Communicating Across Borders


This week at work, I got to help with and sit in on a few meetings that were held with future partners about one of the products my host company has. It was interesting to see how the meetings are conducted here compared to America. The interesting thing was that these meetings were not a quick one-hour chat, they were an all-day event. The guest would arrive at 11 and not leave until 4 in the evening. As for this past weekend, I spent it in the Polish city of Szczecin. It is very close to the German border so the bus ride there was not very long, only 2.5 hours. It was a nice smaller city, with a river splitting it in half. I started by touring the city, seeing some of the tourist things, and I also stopped by the city’s soccer stadium. I got to try two traditional Polish meals while I was there and they were very good. The first one was żurek, a soup that consisted of sausage and egg. The second meal was called kotlet schabowy and it was served with potatoes and mizeria. It was a fried pork cutlet, served with potatoes and a cucumber yogurt salad. The meals were very different than everything I  had ever had before so I was happy that I got to try them. In the evening, I went to a little theme park that had some carnival rides such as a ferris wheel, a haunted house, and a few small roller coasters. It was definitely a bit nerve-wracking to go somewhere where I did not speak the language. Here in Berlin, even if I miss a few words, I still understand the general concepts of conversations, but there I could not understand anything as the language was like nothing I had ever heard before.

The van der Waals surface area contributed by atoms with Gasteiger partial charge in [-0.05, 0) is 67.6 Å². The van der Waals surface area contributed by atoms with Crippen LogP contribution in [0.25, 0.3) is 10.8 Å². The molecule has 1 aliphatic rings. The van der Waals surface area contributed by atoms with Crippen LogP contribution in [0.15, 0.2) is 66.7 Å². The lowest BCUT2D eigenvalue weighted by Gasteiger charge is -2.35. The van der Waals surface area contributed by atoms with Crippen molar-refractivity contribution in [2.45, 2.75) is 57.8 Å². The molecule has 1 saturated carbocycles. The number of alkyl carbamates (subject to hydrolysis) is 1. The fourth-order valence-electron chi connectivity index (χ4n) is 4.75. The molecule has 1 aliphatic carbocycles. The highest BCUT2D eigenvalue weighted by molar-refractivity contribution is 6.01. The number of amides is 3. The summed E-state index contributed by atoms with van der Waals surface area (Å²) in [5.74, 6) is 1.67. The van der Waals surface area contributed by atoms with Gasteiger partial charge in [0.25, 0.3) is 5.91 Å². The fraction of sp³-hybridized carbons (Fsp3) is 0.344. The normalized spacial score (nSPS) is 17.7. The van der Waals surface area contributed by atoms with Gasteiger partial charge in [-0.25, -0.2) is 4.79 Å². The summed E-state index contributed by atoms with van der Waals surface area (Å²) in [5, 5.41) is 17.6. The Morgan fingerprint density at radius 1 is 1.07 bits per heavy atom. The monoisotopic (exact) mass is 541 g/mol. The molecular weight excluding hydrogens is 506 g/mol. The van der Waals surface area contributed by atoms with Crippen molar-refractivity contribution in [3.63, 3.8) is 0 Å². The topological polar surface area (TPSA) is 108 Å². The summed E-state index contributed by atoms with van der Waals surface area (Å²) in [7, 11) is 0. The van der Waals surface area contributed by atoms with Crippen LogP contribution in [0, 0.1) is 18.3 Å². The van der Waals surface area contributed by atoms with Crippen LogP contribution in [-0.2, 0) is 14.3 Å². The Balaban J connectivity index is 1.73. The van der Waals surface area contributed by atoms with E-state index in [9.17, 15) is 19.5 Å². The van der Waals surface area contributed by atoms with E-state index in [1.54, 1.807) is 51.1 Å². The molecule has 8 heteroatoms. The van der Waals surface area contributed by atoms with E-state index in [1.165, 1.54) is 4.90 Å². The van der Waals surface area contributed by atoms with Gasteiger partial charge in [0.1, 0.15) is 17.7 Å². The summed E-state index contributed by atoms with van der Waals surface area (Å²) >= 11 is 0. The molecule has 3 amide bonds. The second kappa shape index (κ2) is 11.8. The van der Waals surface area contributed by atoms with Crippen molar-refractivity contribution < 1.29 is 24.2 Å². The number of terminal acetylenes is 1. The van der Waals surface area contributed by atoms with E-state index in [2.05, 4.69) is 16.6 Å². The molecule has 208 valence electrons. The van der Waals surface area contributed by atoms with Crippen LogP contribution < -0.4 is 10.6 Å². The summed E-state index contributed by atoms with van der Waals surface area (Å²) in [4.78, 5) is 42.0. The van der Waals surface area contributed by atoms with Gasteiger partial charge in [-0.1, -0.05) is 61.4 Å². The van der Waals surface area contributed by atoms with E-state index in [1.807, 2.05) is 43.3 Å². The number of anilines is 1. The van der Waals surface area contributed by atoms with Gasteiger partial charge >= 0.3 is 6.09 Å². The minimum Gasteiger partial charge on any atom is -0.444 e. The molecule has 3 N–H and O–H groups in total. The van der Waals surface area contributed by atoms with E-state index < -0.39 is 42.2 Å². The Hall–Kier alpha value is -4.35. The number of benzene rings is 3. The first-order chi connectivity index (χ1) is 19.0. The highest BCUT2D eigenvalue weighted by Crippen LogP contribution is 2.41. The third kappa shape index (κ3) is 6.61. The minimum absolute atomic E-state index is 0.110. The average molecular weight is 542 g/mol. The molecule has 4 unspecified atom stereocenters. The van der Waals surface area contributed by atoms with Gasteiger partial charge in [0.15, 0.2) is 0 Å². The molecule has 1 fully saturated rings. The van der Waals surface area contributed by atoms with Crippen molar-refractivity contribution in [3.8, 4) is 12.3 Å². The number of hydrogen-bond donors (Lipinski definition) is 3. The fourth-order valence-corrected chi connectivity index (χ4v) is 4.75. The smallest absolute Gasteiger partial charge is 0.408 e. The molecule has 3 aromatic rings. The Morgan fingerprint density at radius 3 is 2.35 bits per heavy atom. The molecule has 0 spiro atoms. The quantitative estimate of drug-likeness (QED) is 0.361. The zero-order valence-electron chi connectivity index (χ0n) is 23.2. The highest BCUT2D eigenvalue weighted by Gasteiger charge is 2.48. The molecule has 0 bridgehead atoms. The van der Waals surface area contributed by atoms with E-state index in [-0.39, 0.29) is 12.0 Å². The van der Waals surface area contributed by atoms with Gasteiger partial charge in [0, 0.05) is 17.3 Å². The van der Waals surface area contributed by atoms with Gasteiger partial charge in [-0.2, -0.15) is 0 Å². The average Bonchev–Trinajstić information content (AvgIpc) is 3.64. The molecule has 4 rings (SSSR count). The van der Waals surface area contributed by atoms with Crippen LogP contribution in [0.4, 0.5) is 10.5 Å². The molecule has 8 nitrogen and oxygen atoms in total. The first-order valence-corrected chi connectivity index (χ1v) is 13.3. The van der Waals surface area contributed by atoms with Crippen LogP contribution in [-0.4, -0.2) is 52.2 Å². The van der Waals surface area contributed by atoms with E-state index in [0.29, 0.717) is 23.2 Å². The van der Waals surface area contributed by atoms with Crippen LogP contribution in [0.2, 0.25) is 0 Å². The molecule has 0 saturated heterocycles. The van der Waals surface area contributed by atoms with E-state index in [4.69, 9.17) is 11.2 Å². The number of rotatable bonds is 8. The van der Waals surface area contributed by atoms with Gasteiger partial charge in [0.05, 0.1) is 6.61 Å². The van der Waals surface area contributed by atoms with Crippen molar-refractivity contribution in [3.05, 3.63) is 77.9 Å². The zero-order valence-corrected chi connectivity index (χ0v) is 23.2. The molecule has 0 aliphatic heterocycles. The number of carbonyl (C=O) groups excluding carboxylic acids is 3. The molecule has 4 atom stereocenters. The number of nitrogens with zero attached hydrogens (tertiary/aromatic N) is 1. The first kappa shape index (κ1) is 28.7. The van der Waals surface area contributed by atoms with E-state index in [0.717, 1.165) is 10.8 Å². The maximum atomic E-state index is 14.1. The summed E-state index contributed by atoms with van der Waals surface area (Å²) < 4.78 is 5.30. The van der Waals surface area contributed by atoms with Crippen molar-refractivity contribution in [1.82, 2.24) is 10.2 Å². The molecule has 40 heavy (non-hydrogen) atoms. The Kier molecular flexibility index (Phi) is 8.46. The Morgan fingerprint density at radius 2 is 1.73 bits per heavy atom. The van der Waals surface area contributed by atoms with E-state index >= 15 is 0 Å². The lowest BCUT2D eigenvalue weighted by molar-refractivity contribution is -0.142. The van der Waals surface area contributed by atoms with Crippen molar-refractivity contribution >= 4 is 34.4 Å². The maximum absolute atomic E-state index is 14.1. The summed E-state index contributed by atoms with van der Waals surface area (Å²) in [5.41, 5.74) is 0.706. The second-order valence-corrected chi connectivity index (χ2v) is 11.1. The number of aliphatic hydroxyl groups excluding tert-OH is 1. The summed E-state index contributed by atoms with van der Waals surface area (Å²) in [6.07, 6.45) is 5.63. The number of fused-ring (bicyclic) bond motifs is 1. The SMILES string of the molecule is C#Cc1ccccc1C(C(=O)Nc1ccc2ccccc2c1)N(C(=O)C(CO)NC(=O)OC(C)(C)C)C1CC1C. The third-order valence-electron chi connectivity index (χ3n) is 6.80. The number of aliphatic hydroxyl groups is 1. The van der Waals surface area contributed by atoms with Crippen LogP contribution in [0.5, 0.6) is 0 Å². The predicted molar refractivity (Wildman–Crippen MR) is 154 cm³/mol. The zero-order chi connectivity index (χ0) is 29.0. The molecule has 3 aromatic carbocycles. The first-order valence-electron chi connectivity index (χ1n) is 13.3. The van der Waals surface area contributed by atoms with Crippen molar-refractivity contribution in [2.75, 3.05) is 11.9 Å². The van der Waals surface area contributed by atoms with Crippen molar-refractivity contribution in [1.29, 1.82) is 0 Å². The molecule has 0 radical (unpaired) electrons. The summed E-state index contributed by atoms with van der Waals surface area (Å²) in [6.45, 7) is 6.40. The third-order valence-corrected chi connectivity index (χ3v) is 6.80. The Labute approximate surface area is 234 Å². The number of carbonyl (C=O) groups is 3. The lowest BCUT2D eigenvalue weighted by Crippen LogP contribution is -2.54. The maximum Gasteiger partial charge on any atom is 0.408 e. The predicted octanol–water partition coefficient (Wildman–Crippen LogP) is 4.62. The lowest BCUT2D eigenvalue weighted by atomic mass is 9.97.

Throughout my time here so far, I have noticed a few communication differences. A few I knew about before I came here, that is the way they deliver feedback and the separation of work and personal life. With the feedback, I knew that they were very direct and did not soften the feedback by saying things like, “You did this well, but this could be better.” They are quick to point out what was done wrong and what can be improved upon and that is it. As for the separation of work and personal, I feel like they do not talk about their personal lives at work. The only time we really talk about things like what we did over the weekend or our plans for the evening are over lunch or as we are walking out the door at the end of the day. This allows for a more productive workday where all the work gets done effectively and then there is time to chat after. The other thing I noticed outside of work is that people in general are not very big on small talk. When it comes to miscommunications, there have been a few. For example, when I am out and using my German for things like shopping, ordering food, or asking for directions, if I miss a word that was spoken, I may miss what they said or interpret it a different way. In times like this, to make sure that I am responding correctly, I may ask them to repeat what they said so that I can hear it again a second time. I try my best to use my German as much as possible so resorting to English is the last thing I try if I still cannot understand. As for the hybrid work environment, most of my work is done in the office. It was only this past week that I got to work from home for the first time. I would say the biggest challenge with working from home vs in the office would be the accessibility to have things clarified. For example, if I am working in the office and have a question about something, my supervisor sits rights across from me so I can just ask and get an answer right away. However, with working from home, that is not there. It is more on me to work through things and be more independent. Email responses are not always immediate and by the time I have gotten a response, I may have solved the issue, so I always give myself a bit more time to try and solve things. That is the one thing I like about the hybrid environment is the independence to work through things and in a way, create my own work schedule.

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